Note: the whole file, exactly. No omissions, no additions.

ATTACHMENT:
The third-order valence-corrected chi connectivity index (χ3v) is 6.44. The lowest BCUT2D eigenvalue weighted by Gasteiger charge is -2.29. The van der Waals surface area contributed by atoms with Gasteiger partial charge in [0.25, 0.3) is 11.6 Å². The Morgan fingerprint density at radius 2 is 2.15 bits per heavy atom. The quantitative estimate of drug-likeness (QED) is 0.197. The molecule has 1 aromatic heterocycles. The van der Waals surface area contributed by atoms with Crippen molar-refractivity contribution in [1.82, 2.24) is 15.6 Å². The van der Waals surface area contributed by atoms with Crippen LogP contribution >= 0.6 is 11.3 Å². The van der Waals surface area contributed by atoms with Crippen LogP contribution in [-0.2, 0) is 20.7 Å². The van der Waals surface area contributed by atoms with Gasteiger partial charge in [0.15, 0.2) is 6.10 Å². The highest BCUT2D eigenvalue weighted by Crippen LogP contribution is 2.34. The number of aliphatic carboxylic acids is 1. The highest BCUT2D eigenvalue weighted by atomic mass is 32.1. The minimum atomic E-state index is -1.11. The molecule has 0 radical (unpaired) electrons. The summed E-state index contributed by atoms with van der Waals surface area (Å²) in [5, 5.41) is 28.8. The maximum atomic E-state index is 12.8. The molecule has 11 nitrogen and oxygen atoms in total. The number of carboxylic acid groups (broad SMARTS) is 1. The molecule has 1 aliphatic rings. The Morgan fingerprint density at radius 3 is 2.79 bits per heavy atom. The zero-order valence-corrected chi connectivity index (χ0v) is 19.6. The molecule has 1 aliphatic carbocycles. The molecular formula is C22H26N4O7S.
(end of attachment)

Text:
The third-order valence-corrected chi connectivity index (χ3v) is 6.44. The lowest BCUT2D eigenvalue weighted by Gasteiger charge is -2.29. The van der Waals surface area contributed by atoms with Gasteiger partial charge in [0.25, 0.3) is 11.6 Å². The Morgan fingerprint density at radius 2 is 2.15 bits per heavy atom. The quantitative estimate of drug-likeness (QED) is 0.197. The molecule has 1 aromatic heterocycles. The van der Waals surface area contributed by atoms with Crippen molar-refractivity contribution in [1.82, 2.24) is 15.6 Å². The van der Waals surface area contributed by atoms with Crippen LogP contribution >= 0.6 is 11.3 Å². The van der Waals surface area contributed by atoms with Crippen LogP contribution in [-0.2, 0) is 20.7 Å². The van der Waals surface area contributed by atoms with Gasteiger partial charge in [0.15, 0.2) is 6.10 Å². The highest BCUT2D eigenvalue weighted by Crippen LogP contribution is 2.34. The number of aliphatic carboxylic acids is 1. The highest BCUT2D eigenvalue weighted by atomic mass is 32.1. The minimum atomic E-state index is -1.11. The molecule has 0 radical (unpaired) electrons. The summed E-state index contributed by atoms with van der Waals surface area (Å²) in [5, 5.41) is 28.8. The maximum atomic E-state index is 12.8. The molecule has 11 nitrogen and oxygen atoms in total. The number of carboxylic acid groups (broad SMARTS) is 1. The molecule has 1 aliphatic rings. The Morgan fingerprint density at radius 3 is 2.79 bits per heavy atom. The zero-order valence-corrected chi connectivity index (χ0v) is 19.6. The molecule has 1 aliphatic carbocycles. The molecular formula is C22H26N4O7S.